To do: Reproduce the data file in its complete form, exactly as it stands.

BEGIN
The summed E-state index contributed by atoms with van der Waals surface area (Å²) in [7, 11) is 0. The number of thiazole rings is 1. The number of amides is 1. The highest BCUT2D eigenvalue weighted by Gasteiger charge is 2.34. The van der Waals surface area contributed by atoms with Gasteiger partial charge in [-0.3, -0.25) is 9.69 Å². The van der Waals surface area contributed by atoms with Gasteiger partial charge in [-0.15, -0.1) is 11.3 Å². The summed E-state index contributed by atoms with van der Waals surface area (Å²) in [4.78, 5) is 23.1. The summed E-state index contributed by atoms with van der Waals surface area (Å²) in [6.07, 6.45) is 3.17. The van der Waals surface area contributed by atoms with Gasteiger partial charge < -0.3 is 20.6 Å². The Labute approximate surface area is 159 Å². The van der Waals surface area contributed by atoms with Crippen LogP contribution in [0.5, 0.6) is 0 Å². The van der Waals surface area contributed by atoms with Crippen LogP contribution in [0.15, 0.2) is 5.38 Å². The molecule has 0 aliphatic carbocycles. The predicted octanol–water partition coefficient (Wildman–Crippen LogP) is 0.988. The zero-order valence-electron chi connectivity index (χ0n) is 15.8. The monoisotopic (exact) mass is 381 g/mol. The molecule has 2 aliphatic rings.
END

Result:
The summed E-state index contributed by atoms with van der Waals surface area (Å²) in [7, 11) is 0. The number of thiazole rings is 1. The number of amides is 1. The highest BCUT2D eigenvalue weighted by Gasteiger charge is 2.34. The van der Waals surface area contributed by atoms with Gasteiger partial charge in [-0.3, -0.25) is 9.69 Å². The van der Waals surface area contributed by atoms with Gasteiger partial charge in [-0.15, -0.1) is 11.3 Å². The summed E-state index contributed by atoms with van der Waals surface area (Å²) in [4.78, 5) is 23.1. The summed E-state index contributed by atoms with van der Waals surface area (Å²) in [6.07, 6.45) is 3.17. The van der Waals surface area contributed by atoms with Gasteiger partial charge < -0.3 is 20.6 Å². The Labute approximate surface area is 159 Å². The van der Waals surface area contributed by atoms with Crippen LogP contribution in [0.5, 0.6) is 0 Å². The van der Waals surface area contributed by atoms with Crippen LogP contribution in [0.15, 0.2) is 5.38 Å². The molecule has 0 aliphatic carbocycles. The predicted octanol–water partition coefficient (Wildman–Crippen LogP) is 0.988. The zero-order valence-electron chi connectivity index (χ0n) is 15.8. The monoisotopic (exact) mass is 381 g/mol. The molecule has 2 aliphatic rings.